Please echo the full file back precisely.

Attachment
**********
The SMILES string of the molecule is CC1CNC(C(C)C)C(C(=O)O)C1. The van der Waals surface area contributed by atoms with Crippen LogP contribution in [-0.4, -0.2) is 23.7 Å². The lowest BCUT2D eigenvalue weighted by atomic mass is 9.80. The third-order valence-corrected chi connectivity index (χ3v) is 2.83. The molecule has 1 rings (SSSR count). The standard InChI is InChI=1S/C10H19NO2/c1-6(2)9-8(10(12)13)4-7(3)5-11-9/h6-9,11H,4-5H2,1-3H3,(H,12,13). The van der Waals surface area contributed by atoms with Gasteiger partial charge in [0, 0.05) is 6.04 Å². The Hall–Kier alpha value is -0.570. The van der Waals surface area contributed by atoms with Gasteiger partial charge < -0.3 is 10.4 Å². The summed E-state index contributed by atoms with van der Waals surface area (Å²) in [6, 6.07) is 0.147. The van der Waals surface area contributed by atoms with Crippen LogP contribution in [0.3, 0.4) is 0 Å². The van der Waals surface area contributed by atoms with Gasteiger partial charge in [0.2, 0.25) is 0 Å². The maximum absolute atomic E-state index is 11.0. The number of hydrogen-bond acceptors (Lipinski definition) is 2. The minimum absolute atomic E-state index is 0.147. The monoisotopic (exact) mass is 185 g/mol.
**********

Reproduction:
The SMILES string of the molecule is CC1CNC(C(C)C)C(C(=O)O)C1. The van der Waals surface area contributed by atoms with Crippen LogP contribution in [-0.4, -0.2) is 23.7 Å². The lowest BCUT2D eigenvalue weighted by atomic mass is 9.80. The third-order valence-corrected chi connectivity index (χ3v) is 2.83. The molecule has 1 rings (SSSR count). The standard InChI is InChI=1S/C10H19NO2/c1-6(2)9-8(10(12)13)4-7(3)5-11-9/h6-9,11H,4-5H2,1-3H3,(H,12,13). The van der Waals surface area contributed by atoms with Gasteiger partial charge in [0, 0.05) is 6.04 Å². The Hall–Kier alpha value is -0.570. The van der Waals surface area contributed by atoms with Gasteiger partial charge < -0.3 is 10.4 Å². The summed E-state index contributed by atoms with van der Waals surface area (Å²) in [6, 6.07) is 0.147. The van der Waals surface area contributed by atoms with Crippen LogP contribution in [0.3, 0.4) is 0 Å². The van der Waals surface area contributed by atoms with Gasteiger partial charge in [0.2, 0.25) is 0 Å². The maximum absolute atomic E-state index is 11.0. The number of hydrogen-bond acceptors (Lipinski definition) is 2. The minimum absolute atomic E-state index is 0.147. The monoisotopic (exact) mass is 185 g/mol.